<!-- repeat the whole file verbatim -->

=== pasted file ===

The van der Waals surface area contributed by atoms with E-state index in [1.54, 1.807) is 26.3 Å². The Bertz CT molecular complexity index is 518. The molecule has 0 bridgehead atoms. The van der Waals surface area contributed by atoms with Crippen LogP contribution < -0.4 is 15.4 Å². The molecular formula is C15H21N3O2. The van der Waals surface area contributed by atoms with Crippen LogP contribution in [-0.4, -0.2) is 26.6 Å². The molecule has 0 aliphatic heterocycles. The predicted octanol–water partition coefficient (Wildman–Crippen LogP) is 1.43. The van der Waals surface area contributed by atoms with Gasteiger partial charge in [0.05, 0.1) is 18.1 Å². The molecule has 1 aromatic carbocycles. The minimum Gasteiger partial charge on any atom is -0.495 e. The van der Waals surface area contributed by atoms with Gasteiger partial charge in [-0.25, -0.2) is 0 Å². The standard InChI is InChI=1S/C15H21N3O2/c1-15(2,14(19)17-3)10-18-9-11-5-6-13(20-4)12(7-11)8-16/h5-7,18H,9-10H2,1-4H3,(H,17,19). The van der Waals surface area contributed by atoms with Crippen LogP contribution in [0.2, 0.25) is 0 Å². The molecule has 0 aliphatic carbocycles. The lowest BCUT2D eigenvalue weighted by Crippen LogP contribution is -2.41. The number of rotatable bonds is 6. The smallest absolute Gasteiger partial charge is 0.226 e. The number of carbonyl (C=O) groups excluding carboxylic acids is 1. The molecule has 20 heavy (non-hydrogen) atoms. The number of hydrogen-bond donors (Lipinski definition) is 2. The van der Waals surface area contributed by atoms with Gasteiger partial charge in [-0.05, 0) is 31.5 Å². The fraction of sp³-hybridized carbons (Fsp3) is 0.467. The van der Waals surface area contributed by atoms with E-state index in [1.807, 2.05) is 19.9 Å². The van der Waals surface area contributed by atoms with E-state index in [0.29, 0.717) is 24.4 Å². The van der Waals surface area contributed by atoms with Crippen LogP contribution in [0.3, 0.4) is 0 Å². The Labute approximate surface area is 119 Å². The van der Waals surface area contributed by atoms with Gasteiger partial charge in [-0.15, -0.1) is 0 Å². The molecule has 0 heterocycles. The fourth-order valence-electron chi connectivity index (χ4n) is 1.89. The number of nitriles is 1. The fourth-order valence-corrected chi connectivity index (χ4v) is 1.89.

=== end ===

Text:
The van der Waals surface area contributed by atoms with E-state index in [1.54, 1.807) is 26.3 Å². The Bertz CT molecular complexity index is 518. The molecule has 0 bridgehead atoms. The van der Waals surface area contributed by atoms with Crippen LogP contribution < -0.4 is 15.4 Å². The molecular formula is C15H21N3O2. The van der Waals surface area contributed by atoms with Crippen LogP contribution in [-0.4, -0.2) is 26.6 Å². The molecule has 0 aliphatic heterocycles. The predicted octanol–water partition coefficient (Wildman–Crippen LogP) is 1.43. The van der Waals surface area contributed by atoms with Gasteiger partial charge in [0.05, 0.1) is 18.1 Å². The molecule has 1 aromatic carbocycles. The minimum Gasteiger partial charge on any atom is -0.495 e. The van der Waals surface area contributed by atoms with Gasteiger partial charge in [-0.25, -0.2) is 0 Å². The standard InChI is InChI=1S/C15H21N3O2/c1-15(2,14(19)17-3)10-18-9-11-5-6-13(20-4)12(7-11)8-16/h5-7,18H,9-10H2,1-4H3,(H,17,19). The van der Waals surface area contributed by atoms with Crippen LogP contribution in [0.2, 0.25) is 0 Å². The molecule has 0 aliphatic carbocycles. The lowest BCUT2D eigenvalue weighted by Crippen LogP contribution is -2.41. The number of rotatable bonds is 6. The smallest absolute Gasteiger partial charge is 0.226 e. The number of carbonyl (C=O) groups excluding carboxylic acids is 1. The molecule has 20 heavy (non-hydrogen) atoms. The number of hydrogen-bond donors (Lipinski definition) is 2. The van der Waals surface area contributed by atoms with Gasteiger partial charge in [-0.05, 0) is 31.5 Å². The fraction of sp³-hybridized carbons (Fsp3) is 0.467. The van der Waals surface area contributed by atoms with E-state index in [1.807, 2.05) is 19.9 Å². The van der Waals surface area contributed by atoms with E-state index in [0.29, 0.717) is 24.4 Å². The van der Waals surface area contributed by atoms with Crippen LogP contribution in [0.3, 0.4) is 0 Å². The Labute approximate surface area is 119 Å². The van der Waals surface area contributed by atoms with Gasteiger partial charge in [-0.15, -0.1) is 0 Å². The molecule has 0 heterocycles. The fourth-order valence-electron chi connectivity index (χ4n) is 1.89. The number of nitriles is 1. The fourth-order valence-corrected chi connectivity index (χ4v) is 1.89.